December 15, 2006

Reflections on the Playground

As Logocentric Playground comes to a close, and before I make some general comments here on my experiences and the knowledge gained during the installation, I should provide a brief background on the history and purpose of the work:

My art practice has evolved from original text written on panels, using my particular “text-bisection process” and resulting in a dense veil of fragmented sentences, works that addressed the difficulties of meaning in this system of representation that we call language. Around a year ago I began to write a proposal for an installation of blackboard panels to be presented as “inactive” and open to public interaction, this interaction to take the form of “deciphering” my writing with provided chalk. The reason that I called these proposed blackboard panels “inactive” was that only with the hands-on action of a site-visitor would the interactive process actually become a literal "questioning" of the fragility of meaning in the written word.

One impression I have gained is that there were two distinct possibilities for the interactions, not the types of actions, i.e., deciphering, writing, drawing, etc. but the essential directions a visitor interaction could conceivably take:

1) There is a perceived sense (wall text, museum press release, website) that I am engaging in a conversational discourse if I present sentences on the blackboards that are bisected with reduced recognition, then there is a game afoot, with the realization that there is a possible “understanding,” deciphering or recognition to be gained. There is also the possibility of misrecognition or an ignorance of the original text. These interactions have to do with understanding that something is written there and acquiescing to the perceived importance of what is written, and comprehending that the artist is wishing the interaction to be directed along his own lines of inquiry or his “preferred” direction.

2) However, there is the equally real possibility, with actual proven instances, that the original words are of secondary importance to a visitor, that the words are ignored or overlooked (in some cases literally over-written) to promote and further personal agendas, said agendas taking the form of personal thoughts, philosophical musings, “tagging” or signatures for recognition, even interpersonal conversations between individuals.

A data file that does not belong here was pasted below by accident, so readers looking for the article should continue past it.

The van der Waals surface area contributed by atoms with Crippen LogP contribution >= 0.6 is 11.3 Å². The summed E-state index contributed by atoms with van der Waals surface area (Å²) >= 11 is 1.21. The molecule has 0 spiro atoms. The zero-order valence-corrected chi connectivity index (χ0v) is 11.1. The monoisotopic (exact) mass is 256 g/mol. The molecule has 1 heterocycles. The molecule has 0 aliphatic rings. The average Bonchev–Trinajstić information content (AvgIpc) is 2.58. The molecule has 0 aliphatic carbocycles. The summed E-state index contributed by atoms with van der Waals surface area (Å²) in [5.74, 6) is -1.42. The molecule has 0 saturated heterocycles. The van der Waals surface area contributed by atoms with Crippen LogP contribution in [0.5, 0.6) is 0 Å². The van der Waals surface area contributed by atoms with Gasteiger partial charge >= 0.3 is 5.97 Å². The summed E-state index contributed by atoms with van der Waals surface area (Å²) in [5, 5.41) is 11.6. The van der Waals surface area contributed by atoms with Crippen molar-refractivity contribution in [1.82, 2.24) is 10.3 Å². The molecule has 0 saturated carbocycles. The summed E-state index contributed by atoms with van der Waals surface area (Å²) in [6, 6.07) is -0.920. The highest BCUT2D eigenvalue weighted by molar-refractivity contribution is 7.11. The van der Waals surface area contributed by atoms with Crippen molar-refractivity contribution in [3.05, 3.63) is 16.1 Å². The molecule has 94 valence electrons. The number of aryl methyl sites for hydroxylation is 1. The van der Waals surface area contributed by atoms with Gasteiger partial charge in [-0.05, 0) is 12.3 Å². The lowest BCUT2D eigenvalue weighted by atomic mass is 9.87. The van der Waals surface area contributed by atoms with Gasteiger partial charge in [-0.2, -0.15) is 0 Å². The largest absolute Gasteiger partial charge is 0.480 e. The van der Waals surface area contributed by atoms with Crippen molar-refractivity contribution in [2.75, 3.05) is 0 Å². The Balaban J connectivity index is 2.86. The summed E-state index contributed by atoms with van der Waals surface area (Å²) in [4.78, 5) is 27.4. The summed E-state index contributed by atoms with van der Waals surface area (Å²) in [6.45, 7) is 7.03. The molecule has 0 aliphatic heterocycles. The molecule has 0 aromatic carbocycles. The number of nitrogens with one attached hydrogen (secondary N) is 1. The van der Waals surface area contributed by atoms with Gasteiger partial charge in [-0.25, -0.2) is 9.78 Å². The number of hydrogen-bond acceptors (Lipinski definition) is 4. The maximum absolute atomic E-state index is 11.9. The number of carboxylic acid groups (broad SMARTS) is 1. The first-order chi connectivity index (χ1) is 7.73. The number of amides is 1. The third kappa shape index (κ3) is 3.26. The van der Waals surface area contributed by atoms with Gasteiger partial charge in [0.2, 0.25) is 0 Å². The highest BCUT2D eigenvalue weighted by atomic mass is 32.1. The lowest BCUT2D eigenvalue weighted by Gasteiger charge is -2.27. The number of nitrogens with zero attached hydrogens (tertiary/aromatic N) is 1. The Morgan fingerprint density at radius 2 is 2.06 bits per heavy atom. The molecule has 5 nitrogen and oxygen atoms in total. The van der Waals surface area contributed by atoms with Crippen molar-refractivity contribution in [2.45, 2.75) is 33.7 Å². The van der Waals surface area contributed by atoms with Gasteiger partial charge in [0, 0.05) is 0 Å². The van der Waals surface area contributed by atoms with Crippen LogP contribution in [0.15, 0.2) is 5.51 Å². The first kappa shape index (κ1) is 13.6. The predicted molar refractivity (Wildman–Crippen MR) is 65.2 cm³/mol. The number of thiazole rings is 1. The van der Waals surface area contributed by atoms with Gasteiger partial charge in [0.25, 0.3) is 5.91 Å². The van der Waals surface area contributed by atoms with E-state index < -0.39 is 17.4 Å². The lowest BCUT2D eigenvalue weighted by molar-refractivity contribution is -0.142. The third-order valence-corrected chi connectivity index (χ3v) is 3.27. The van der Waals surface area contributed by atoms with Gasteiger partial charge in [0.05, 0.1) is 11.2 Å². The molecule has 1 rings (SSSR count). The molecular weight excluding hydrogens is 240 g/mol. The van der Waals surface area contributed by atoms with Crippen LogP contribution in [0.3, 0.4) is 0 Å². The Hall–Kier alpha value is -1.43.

This means that there are two avenues to traverse [one of which alludes to “logocentricism,” not only the questionable belief that ideas exist outside of the words we use to express them, but the logocentricism of the “author’s” original bisected text]. If the artist’s intention is recognized as the essential purpose, then the deciphering of the bisected words takes on paramount importance. However, if one chose to ignore, avoid, or not yield to the artist’s intended direction then one could privilege one’s own interaction (and text) over the artist’s.

Mystery of Interaction
The additions or contributions to the panels by visitors became quite mysterious to me as the installation progressed. Clearly this was because rarely was I able to “witness” the act of people writing – the interactions only appeared when I made a site-visit. I am undecided whether this should remain a mystery to me, as well as to “repeat visitors.” There is the obvious possibility of including a technological aspect to the installation, i.e., closed-circuit video or stop-action cameras. Yet perhaps the intrusion of technology would shift the emphasis from the original conception of the work to the performances of individual visitors, which seems to be a very real desire, as articulated by the . . .

Power of the Platform
By providing a “stage” or a platform upon which unknown individuals can engage in a culturally sanctioned “conversation,” I have entered the provocative “arena of public discourse.” If one decides not to play my “game” of deciphering text then it is tantamount to declaring that one’s “choices” are going to be more important than the platform. The fact that the platform has been erected in respect of the artist’s intentions bears little or no importance in this “power-play” as the sequencing of power yields to the “public” stranger. This stranger’s persona is quite practically an unknown individual who has an invitation to “collaborate” with the artist on this platform, but the opportunity to collaborate is obviously not enough to counteract the personal desire for power.

This particular four-week installation at the Katzen made me acutely aware of an approximate ten-day incubation period for the “peak” of the discourse. Within three days, I had positive, clear contributions that began to “fill-in” missing fragments of words. This occurred quickly but soon the panels became inexorably consumed with visitors' catch phrases, self-promotions or ironic humor. By the end of the second week there was an accumulation of detritus, a networking of lines, scribbles, and other writing, that began to obscure the original bisected texts. If I continue the project, whether with these particular panels or new ones, I am certain that I will determine the most effective duration to optimize the discourse.

I am concerned with the immediacy of a discourse between artist, viewer and the artwork, a discourse that is essentially self-aware, self-critical and self-reflective about the process of viewing and “interacting,” whether passively or actively, with the work. I am making work that comes from a conceptual position, i.e., concept over object. This installation was conceived as an expansion of the artwork from a "precious object" to a "living" thing, to focus the visitor's attention on where art actually resides - in the discourse itself instead of "in" the object.